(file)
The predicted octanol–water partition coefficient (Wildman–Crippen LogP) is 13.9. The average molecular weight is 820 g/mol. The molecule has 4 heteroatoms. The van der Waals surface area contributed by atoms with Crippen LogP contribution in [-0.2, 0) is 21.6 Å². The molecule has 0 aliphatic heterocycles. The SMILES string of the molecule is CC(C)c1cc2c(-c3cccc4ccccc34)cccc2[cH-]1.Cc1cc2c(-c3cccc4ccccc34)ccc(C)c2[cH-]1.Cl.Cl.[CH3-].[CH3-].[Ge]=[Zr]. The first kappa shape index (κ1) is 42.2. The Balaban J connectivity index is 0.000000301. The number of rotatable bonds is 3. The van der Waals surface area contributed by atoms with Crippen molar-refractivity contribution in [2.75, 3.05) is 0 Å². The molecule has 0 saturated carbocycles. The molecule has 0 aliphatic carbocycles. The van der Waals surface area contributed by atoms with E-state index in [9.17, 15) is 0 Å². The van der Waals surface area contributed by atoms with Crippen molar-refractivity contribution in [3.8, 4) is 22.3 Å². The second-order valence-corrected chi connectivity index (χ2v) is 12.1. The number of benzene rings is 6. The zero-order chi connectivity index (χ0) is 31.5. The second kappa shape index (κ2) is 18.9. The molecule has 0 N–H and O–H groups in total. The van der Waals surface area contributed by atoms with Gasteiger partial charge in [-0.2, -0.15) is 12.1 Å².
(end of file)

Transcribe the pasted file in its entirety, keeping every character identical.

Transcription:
The predicted octanol–water partition coefficient (Wildman–Crippen LogP) is 13.9. The average molecular weight is 820 g/mol. The molecule has 4 heteroatoms. The van der Waals surface area contributed by atoms with Crippen LogP contribution in [-0.2, 0) is 21.6 Å². The molecule has 0 aliphatic heterocycles. The SMILES string of the molecule is CC(C)c1cc2c(-c3cccc4ccccc34)cccc2[cH-]1.Cc1cc2c(-c3cccc4ccccc34)ccc(C)c2[cH-]1.Cl.Cl.[CH3-].[CH3-].[Ge]=[Zr]. The first kappa shape index (κ1) is 42.2. The Balaban J connectivity index is 0.000000301. The number of rotatable bonds is 3. The van der Waals surface area contributed by atoms with Crippen molar-refractivity contribution in [2.75, 3.05) is 0 Å². The molecule has 0 saturated carbocycles. The molecule has 0 aliphatic carbocycles. The van der Waals surface area contributed by atoms with E-state index in [9.17, 15) is 0 Å². The van der Waals surface area contributed by atoms with Crippen molar-refractivity contribution in [3.8, 4) is 22.3 Å². The second-order valence-corrected chi connectivity index (χ2v) is 12.1. The number of benzene rings is 6. The zero-order chi connectivity index (χ0) is 31.5. The second kappa shape index (κ2) is 18.9. The molecule has 0 N–H and O–H groups in total. The van der Waals surface area contributed by atoms with Gasteiger partial charge in [-0.2, -0.15) is 12.1 Å².